From the High Country News weblog The Range (Heather Hansen):
[A] possible solution, currently being field-tested by a non-profit based in Carbondale, may change the reclamation landscape entirely. Since 2007, the Flux Farm Foundation has been working on reclamation with a promising substance known as biochar. Biochar is made by burning biomass (like wood, animal and crop waste) in an oxygen-limited environment, resulting in a stable form of carbon that has superior water- and nutrient-retention abilities.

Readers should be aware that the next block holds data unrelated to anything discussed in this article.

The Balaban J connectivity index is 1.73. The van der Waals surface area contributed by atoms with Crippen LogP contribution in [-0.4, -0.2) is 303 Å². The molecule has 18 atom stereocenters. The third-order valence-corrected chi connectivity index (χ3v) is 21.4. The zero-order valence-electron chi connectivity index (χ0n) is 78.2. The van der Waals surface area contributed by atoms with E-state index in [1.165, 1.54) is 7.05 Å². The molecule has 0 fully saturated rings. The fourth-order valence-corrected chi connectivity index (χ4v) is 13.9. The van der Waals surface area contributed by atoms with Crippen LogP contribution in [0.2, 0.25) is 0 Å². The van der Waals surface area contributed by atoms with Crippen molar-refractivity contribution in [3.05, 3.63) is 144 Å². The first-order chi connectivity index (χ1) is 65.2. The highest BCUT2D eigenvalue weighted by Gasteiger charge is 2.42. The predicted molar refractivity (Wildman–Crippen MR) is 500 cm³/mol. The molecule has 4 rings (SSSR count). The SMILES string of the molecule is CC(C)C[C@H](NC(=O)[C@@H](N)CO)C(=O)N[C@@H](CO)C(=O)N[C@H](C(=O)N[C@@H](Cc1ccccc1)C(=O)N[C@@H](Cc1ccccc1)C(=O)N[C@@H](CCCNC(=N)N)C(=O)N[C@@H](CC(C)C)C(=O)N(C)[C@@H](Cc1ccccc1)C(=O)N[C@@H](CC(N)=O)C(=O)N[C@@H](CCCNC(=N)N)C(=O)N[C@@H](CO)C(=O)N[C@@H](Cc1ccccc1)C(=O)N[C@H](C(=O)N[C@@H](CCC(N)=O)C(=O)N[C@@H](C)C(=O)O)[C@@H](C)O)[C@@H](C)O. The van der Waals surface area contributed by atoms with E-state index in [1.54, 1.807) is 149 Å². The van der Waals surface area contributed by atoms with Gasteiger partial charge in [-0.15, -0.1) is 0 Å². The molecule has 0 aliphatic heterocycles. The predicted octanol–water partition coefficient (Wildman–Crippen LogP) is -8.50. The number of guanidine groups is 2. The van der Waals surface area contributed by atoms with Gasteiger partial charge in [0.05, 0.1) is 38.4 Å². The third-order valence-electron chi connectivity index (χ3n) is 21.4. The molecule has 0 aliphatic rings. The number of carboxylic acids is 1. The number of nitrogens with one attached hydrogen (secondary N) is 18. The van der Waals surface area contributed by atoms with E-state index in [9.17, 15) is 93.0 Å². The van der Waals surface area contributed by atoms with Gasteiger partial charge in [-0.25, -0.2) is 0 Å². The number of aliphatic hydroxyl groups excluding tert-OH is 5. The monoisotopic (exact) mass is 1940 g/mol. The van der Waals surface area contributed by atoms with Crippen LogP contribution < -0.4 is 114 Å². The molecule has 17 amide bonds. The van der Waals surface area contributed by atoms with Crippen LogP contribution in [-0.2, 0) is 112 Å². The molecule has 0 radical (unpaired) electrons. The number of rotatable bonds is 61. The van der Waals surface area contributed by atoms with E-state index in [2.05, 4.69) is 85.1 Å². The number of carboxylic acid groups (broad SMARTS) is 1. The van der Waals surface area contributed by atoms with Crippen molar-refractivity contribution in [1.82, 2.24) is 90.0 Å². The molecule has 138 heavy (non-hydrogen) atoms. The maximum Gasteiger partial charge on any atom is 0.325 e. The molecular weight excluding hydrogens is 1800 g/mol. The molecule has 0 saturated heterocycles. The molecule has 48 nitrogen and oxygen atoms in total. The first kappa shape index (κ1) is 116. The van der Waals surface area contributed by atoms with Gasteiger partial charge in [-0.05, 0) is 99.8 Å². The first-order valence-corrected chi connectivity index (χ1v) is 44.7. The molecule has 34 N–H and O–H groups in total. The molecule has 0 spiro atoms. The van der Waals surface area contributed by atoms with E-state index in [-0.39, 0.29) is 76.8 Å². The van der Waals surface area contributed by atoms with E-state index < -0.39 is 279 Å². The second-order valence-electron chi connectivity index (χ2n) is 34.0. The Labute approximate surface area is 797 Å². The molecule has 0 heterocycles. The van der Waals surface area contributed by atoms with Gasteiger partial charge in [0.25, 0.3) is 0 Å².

These characteristics make it an ideal candidate to restore moonscape-like mine sites, where vegetation (that could capture toxic metals leaching out of abandoned mines and into waterways) is long gone.
Using biochar to reduce metal toxicity and to boost the fertility of compromised soil isn’t a new concept, but using it clean up mines is. The Mountain Studies Institute, based in Silverton, has done some small-scale biochar trials on mine lands in the San Juan Mountains, but Flux Farm’s Hope Mine Project is the first time an entire mine has been taken on.